Modest genetic influence on bronchodilator response: A study in healthy twins

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David Laszlo Tarnoki, Emanuela Medda, Adam Domonkos Tarnoki, Andras Bikov, Zsofia Lazar, Corrado Fagnani, Maria Antonietta Stazi, Kinga Karlinger, Zsolt Garami, Viktor Berczi, Ildiko Horvath

Aim: To determine the reasons for large standard deviation of bronchodilator response (BDR) and establish whether there is a potential heritable component in healthy subjects. Methods: 67 monozygotic and 42 dizygotic adult twin pairs were assessed for bronchodilator response (% change in FEV1 after inhaling 400 μg salbutamol). Univariate quantitative genetic modeling was performed. Results: Multiple regression modeling showed a significant association between BDR and sex and baseline FEV1 (P < 0.05), while no association was found with smoking habits, body mass index, or age. Within pair correlation in monozygotic twins was modest (0.332), but higher than in dizygotic twins (0.258). Age-, sex-, and baseline FEV1- adjusted genetic effect accounted for 14.9% (95% confidence interval, CI 0%-53.1%) of the variance of BDR, shared environmental effect for 18.4% (95% CI 0%-46.8%), and unshared environmental effect for 66.8% (95% CI 46.8%-88.7%). Conclusion: Our twin study showed that individual differences in BDR can be mostly explained by unshared environmental effects. In addition, it is the first study to show low, insignificant hereditary influences, independently from sex, age, and baseline FEV1.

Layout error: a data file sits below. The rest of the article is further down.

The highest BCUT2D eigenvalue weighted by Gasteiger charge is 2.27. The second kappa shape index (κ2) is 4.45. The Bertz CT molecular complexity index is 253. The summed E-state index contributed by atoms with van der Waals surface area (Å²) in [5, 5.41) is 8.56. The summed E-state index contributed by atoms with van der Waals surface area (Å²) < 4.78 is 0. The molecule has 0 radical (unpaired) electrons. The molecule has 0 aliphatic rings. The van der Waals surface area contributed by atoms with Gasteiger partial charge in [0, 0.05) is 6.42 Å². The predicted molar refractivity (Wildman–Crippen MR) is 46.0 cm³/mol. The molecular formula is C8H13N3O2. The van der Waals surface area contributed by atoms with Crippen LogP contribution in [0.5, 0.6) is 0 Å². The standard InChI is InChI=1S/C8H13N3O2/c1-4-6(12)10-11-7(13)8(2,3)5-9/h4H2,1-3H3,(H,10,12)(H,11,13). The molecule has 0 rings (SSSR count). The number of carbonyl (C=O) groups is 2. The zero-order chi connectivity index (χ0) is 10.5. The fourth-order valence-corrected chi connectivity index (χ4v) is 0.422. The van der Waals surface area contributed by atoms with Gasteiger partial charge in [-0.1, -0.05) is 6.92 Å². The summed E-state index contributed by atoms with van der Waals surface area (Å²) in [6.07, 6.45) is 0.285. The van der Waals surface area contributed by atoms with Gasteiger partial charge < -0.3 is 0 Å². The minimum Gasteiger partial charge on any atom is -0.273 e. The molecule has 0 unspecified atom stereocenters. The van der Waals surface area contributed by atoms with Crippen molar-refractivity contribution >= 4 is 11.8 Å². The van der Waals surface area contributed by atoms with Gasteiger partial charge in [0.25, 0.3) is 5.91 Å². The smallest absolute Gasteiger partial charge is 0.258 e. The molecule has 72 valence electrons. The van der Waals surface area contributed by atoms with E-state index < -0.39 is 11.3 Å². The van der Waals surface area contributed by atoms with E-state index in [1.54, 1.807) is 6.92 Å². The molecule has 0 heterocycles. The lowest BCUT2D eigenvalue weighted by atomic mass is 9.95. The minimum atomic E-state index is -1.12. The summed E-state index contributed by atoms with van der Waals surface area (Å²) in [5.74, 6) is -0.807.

Original languageEnglish (US)
Pages (from-to)152-158
Number of pages7
JournalCroatian Medical Journal
Volume56
Issue number2
DOIs
StatePublished - 2015

PMID: 25891875

PMCID: PMC4410177

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Modest genetic influence on bronchodilator response : A study in healthy twins. / Tarnoki, David Laszlo; Medda, Emanuela; Tarnoki, Adam Domonkos; Bikov, Andras; Lazar, Zsofia; Fagnani, Corrado; Stazi, Maria Antonietta; Karlinger, Kinga; Garami, Zsolt; Berczi, Viktor; Horvath, Ildiko.

In: Croatian Medical Journal, Vol. 56, No. 2, 2015, p. 152-158.

Research output: Contribution to journalArticle

Harvard

Tarnoki, DL, Medda, E, Tarnoki, AD, Bikov, A, Lazar, Z, Fagnani, C, Stazi, MA, Karlinger, K, Garami, Z, Berczi, V & Horvath, I 2015, 'Modest genetic influence on bronchodilator response: A study in healthy twins' Croatian Medical Journal, vol. 56, no. 2, pp. 152-158. https://doi.org/10.3325/cmj.2015.56.152

APA

Tarnoki, D. L., Medda, E., Tarnoki, A. D., Bikov, A., Lazar, Z., Fagnani, C., ... Horvath, I. (2015). Modest genetic influence on bronchodilator response: A study in healthy twins. Croatian Medical Journal, 56(2), 152-158. https://doi.org/10.3325/cmj.2015.56.152

Vancouver

Tarnoki DL, Medda E, Tarnoki AD, Bikov A, Lazar Z, Fagnani C et al. Modest genetic influence on bronchodilator response: A study in healthy twins. Croatian Medical Journal. 2015;56(2):152-158. https://doi.org/10.3325/cmj.2015.56.152

Author

Tarnoki, David Laszlo ; Medda, Emanuela ; Tarnoki, Adam Domonkos ; Bikov, Andras ; Lazar, Zsofia ; Fagnani, Corrado ; Stazi, Maria Antonietta ; Karlinger, Kinga ; Garami, Zsolt ; Berczi, Viktor ; Horvath, Ildiko. / Modest genetic influence on bronchodilator response : A study in healthy twins. In: Croatian Medical Journal. 2015 ; Vol. 56, No. 2. pp. 152-158.

BibTeX

@article{d362ab6fda584933af1157eb221e8054,
title = "Modest genetic influence on bronchodilator response: A study in healthy twins",